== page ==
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Charlie Daniels: 'Songs from the Longleaf Pines'

By Ginny McCabe
Special to ASSIST News Service Legendary musician, Charlie Daniels expresses his faith with a collection of well-known hymns in his latest effort, Songs From The Longleaf Pines, on Nashville-based Blue Hat/Koch Records.

“We just released a new album, Songs From The Longleaf Pines,” which can be characterized as a gospel/bluegrass collection,” Daniels said. “The new album reflects upon my strong belief in God and in our great country.”

Daniels admits he is known for a variety musical styles, including country, rock, bluegrass, blues and gospel, but with the release of his latest project, he said he’s drawn to his gospel and bluegrass roots.

"The first music I ever played seriously was bluegrass and I developed a deep and abiding love for this pure and honest music,” Daniels said.

"Songs From The Longleaf Pines"Songs From The Longleaf Pines features numerous guest performances with artists, including Ricky Skaggs, The Whites, Rob and Ronnie McCoury, Mac Wiseman and Earl Scruggs.

Some of the selections featured on the 13-song project include: “Fly Away,” “How Great Thou Art,” and “Softly and Tenderly.”

Born in 1936, he was raised on a musical background that included Pentecostal gospel, local bluegrass bands, as well as, rhythm and blues and country influences. In 1955, Daniels graduated from high school, and already skilled on guitar, mandolin, and fiddle, he formed a band and started playing concerts and touring.

Songs From The Longleaf Pines marks Daniels forty-five albums since his first self-titled recording, Charlie Daniels (Capitol), released in 1971. With numerous certified Gold and Platinum recordings, and Grammy awards under his belt, he said he continues to be himself and capture his own style through his musical endeavors.

His musical reputation is considered outstanding, and his resume includes recording sessions with artists as diverse as Bob Dylan, Flatt and Scruggs, Pete Seeger, Mark O'Conner, Leonard Cohen, Ringo Starr and Johnny Cash. His songs have also been recorded by Elvis Presley and Tammy Wynette.

“When it gets down to the nitty gritty, I've just tried to be who I am. I've never followed trends or fads. I couldn't even if I tried. I can't be them; I can't be anybody but me,” he shared.

Most people outside of Christian circles, probably know him best for his Grammy winning, 1979 hit, “Devil Went Down to Georgia,” from his Million Mile Reflections project, which went to number one and earned him a Grammy for Best Country Vocal.

While his credits have continued to pile up, Daniels said he remains down-to-earth, and continues to be a committed, hardworking musician. “You just take it a step at time, basically, is what you do,” he said. “You try to do what you feel is your best shot. I don't sit around and think about what might have been, or what was, I am pretty much a realist, as far as, what's going on.”

When he takes off his hat, and cowboy boots, Daniels is as genuine as they come. He doesn't even consider himself to be a legend.

“I don't look at myself like that. I am just looking at myself as a guy who God has really blessed tremendously. I don't look at myself as being anything special; better or worse than anybody else,” he mused. “I don't really see myself in that light. If other people catch me in that light, then that's them,” he shared.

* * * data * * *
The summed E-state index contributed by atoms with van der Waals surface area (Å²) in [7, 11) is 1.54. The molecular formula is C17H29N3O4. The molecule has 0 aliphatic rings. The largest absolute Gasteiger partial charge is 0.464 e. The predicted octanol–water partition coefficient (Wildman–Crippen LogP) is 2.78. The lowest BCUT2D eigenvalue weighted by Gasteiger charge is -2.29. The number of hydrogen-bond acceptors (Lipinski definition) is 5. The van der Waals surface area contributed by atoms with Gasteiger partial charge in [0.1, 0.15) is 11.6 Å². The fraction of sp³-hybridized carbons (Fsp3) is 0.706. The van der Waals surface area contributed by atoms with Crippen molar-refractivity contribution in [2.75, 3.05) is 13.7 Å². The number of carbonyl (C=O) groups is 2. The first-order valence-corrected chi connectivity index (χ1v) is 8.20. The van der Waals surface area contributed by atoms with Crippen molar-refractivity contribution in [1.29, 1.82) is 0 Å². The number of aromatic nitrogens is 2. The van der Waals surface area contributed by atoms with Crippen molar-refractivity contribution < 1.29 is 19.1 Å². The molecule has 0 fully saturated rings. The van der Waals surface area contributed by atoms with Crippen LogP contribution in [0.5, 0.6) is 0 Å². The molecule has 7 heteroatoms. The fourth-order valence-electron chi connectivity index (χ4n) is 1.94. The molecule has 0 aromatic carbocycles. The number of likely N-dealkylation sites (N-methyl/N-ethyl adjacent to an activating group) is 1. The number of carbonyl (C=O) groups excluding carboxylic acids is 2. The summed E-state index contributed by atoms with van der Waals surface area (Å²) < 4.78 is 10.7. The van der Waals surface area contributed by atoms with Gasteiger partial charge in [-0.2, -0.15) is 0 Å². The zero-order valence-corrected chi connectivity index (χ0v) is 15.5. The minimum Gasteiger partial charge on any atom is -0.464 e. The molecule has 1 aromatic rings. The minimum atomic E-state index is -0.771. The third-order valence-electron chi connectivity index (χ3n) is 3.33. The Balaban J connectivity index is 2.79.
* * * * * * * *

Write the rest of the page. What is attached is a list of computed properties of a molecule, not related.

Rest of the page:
Daniels said his Christian faith is a part of his every day lifestyle. “Your parameters change when you are a Christian, and everything goes through those parameters. You are conscious of trying to do the right thing, and you try to think about (what you do), and how is going to effect other people, and how it's going to effect you. Things become much more (clear and) your focal point on things comes (more from a Biblical perspective), especially moral things, they become a lot more clear and defined,” he shared.

He said he continues to write songs. He said that he is always coming up with new ideas from different places, and that he draws on a variety of experiences when he writes.

“There is just no telling. It may be whatever is on my mind, something that's going on in the country, or some frivolous little thing. There is no one set way. Songwriting is a God-given talent, and if you do it in a very serious way, you are very apt to write a song almost anytime,” Daniels expressed.

Daniels has a love for God, music and a great love for people, and he is one of the few artists’ who has successfully touched the lives of people everywhere.

“I think part of what makes my music so timeless, is that it's purely American music with something for everyone,” Daniels said. “At least that's what I've hoped for in my 40-plus years in music.”

Ginny McCabe is an entertainment and feature writer for The Middletown Journal and Journal News (dailies), and magazines including American Songwriter, Bassics, NRB Magazine, CBA Marketplace, Relevant Magazine, and others. Ginny has authored Audio Adrenaline's book, Some Kind of Journey on the Road with Audio Adrenaline and Living the Gold-Medal Life: Inspirations from Female Athletes. She most recently co-authored her third book, Changed: True Stories of Finding God Through Christian Music, which will be releases in April, 2005.

More from Assist New Service

Assist News Service is brought to you in part by Open Doors USA, a ministry that has served the Suffering Church around the world for nearly 50 years. You can get more information by logging onto their website at

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